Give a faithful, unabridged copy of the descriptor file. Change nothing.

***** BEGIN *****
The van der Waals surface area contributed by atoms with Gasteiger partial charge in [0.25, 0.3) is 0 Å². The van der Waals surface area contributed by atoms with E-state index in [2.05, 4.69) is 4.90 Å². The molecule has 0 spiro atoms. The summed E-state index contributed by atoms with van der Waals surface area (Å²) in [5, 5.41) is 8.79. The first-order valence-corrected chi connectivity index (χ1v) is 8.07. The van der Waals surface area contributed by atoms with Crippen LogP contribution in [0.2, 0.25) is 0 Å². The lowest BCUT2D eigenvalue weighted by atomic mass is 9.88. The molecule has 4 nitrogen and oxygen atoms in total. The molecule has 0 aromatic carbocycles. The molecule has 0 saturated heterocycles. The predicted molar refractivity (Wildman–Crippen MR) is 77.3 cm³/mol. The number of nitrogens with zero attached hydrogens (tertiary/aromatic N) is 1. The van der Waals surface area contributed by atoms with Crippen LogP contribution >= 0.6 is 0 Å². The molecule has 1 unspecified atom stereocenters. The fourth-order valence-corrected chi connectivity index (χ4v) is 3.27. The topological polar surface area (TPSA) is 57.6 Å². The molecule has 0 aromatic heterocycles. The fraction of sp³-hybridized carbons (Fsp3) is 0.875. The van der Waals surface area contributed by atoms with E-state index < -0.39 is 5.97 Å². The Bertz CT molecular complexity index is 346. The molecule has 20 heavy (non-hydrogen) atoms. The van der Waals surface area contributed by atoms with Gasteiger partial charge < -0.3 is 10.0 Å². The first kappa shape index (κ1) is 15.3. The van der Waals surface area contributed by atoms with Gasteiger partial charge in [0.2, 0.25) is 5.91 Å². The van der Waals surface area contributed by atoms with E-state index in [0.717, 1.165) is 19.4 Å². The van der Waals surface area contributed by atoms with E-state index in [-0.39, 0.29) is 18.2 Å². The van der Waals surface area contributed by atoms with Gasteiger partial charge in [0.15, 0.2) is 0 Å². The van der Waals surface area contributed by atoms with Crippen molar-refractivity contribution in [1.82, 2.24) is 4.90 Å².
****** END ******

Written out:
The van der Waals surface area contributed by atoms with Gasteiger partial charge in [0.25, 0.3) is 0 Å². The van der Waals surface area contributed by atoms with E-state index in [2.05, 4.69) is 4.90 Å². The molecule has 0 spiro atoms. The summed E-state index contributed by atoms with van der Waals surface area (Å²) in [5, 5.41) is 8.79. The first-order valence-corrected chi connectivity index (χ1v) is 8.07. The van der Waals surface area contributed by atoms with Crippen LogP contribution in [0.2, 0.25) is 0 Å². The lowest BCUT2D eigenvalue weighted by atomic mass is 9.88. The molecule has 4 nitrogen and oxygen atoms in total. The molecule has 0 aromatic carbocycles. The molecule has 0 saturated heterocycles. The predicted molar refractivity (Wildman–Crippen MR) is 77.3 cm³/mol. The number of nitrogens with zero attached hydrogens (tertiary/aromatic N) is 1. The van der Waals surface area contributed by atoms with Crippen LogP contribution >= 0.6 is 0 Å². The molecule has 1 unspecified atom stereocenters. The fourth-order valence-corrected chi connectivity index (χ4v) is 3.27. The topological polar surface area (TPSA) is 57.6 Å². The molecule has 0 aromatic heterocycles. The fraction of sp³-hybridized carbons (Fsp3) is 0.875. The van der Waals surface area contributed by atoms with E-state index < -0.39 is 5.97 Å². The Bertz CT molecular complexity index is 346. The molecule has 20 heavy (non-hydrogen) atoms. The van der Waals surface area contributed by atoms with Gasteiger partial charge < -0.3 is 10.0 Å². The first kappa shape index (κ1) is 15.3. The van der Waals surface area contributed by atoms with Gasteiger partial charge in [0.2, 0.25) is 5.91 Å². The van der Waals surface area contributed by atoms with E-state index in [0.717, 1.165) is 19.4 Å². The van der Waals surface area contributed by atoms with E-state index in [-0.39, 0.29) is 18.2 Å². The van der Waals surface area contributed by atoms with Gasteiger partial charge in [0.15, 0.2) is 0 Å². The van der Waals surface area contributed by atoms with Crippen molar-refractivity contribution in [1.82, 2.24) is 4.90 Å².